The result is this sprawling, eclectic, yet curiously intimate account of the men – but mostly of the women – who devoted their lives to revitalizing the Dominican order in southern Germany. With his reliance on their accounts and archives and respect for their intellectual abilities and spiritual resolve, Meyer’s treatment of medieval Dominican women provides a model from which today’s historians stand to learn.
The introduction contextualizes Meyer’s celebratory work within a more objective historical background; it is followed by a full translation, making this remarkable history available to English-speaking readers for the first time.
Claire Taylor Jones is Associate Professor of German and a Fellow of the Medieval Institute at the University of Notre Dame. Her scholarship explores the cultures, processes, and practices of piety and reform among Dominican nuns in late medieval Germany. She is the author of Ruling the Spirit: Women, Liturgy, and Dominican Reform in Late Medieval Germany (2018), as well as several articles and essays on broader aspects of religious culture and literature in late medieval Germany. Her research has been supported by the DAAD, the Pontifical Institute of Mediaeval Studies, the Notre Dame Institute for Advanced Study, and the Alexander von Humboldt Foundation.
“Women’s History in the Age of Reformation provides access to one of the most vivid accounts of the Dominican reform movement of the fifteenth century. Written by the renowned theologian, historiographer, and confessor Johannes Meyer (1422–1485), the Buch der Reformacio Predigerordens serves as first-hand testimony of the Dominican Observance and conveys a vibrant impression of its enormous cultural impact. Claire Taylor Jones’s translation transfers the upper German dialect of the late medieval text into highly readable modern English while faithfully preserving the argument and the varying tone of Meyer’s chronicle. The introduction contextualizes the Book within its historical background, and explores the complex social, political, and economic shifts that inspired and shaped the Dominican Observance. Students and general readers will be amply served by its lucid and concise exposition, and scholars of late medieval religious culture will find among its pages important new insights and discoveries.” — Lydia Wegener, Berlin-Brandenburgische Akademie der Wissenschaften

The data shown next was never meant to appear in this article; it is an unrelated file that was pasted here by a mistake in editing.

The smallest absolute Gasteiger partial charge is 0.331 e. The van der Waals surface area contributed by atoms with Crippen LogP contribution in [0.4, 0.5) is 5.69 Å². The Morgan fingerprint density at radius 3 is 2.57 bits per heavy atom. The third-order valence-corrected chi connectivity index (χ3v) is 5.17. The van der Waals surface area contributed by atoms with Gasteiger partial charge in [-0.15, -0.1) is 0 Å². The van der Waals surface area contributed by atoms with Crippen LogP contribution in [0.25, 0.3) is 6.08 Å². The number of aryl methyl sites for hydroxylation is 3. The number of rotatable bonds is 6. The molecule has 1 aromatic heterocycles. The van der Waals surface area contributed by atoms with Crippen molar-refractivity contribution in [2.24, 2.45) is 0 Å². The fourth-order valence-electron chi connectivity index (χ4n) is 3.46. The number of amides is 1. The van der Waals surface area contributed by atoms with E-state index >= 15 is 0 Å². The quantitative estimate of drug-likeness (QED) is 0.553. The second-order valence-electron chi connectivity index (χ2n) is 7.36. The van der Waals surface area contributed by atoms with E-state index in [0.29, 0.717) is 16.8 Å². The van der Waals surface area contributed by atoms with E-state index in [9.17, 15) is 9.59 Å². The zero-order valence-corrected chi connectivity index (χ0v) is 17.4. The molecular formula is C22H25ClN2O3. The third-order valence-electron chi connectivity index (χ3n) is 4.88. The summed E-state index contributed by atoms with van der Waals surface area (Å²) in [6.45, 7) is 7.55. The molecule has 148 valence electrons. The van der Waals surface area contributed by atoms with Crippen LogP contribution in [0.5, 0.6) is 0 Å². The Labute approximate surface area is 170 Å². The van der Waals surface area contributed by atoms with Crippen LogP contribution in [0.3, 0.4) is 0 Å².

“The Book of the Reformation of the Order of Preachers by the Dominican Johannes Meyer is a major work of German-language historiography from the later fifteenth century and a principal record of the Observant reform within the Dominican Order, specifically as it pertained to Dominican women, whose convents proliferated throughout southern Germany and were of such crucial importance to the history and survival of German literature in the later Middle Ages. Claire Taylor Jones’s lively and economical translation makes this work, in general somewhat misunderstood in the existing scholarship, available to a new and far wider audience than the professional Germanists to whom alone it has hitherto been accessible. It is equipped with an introduction that is perhaps the best concise induction into the history of the Dominican Observance in any language, and sets the figure of Meyer, and the women about whose lives he wrote, firmly on the scholarly stage.” — Stephen Mossman, University of Manchester
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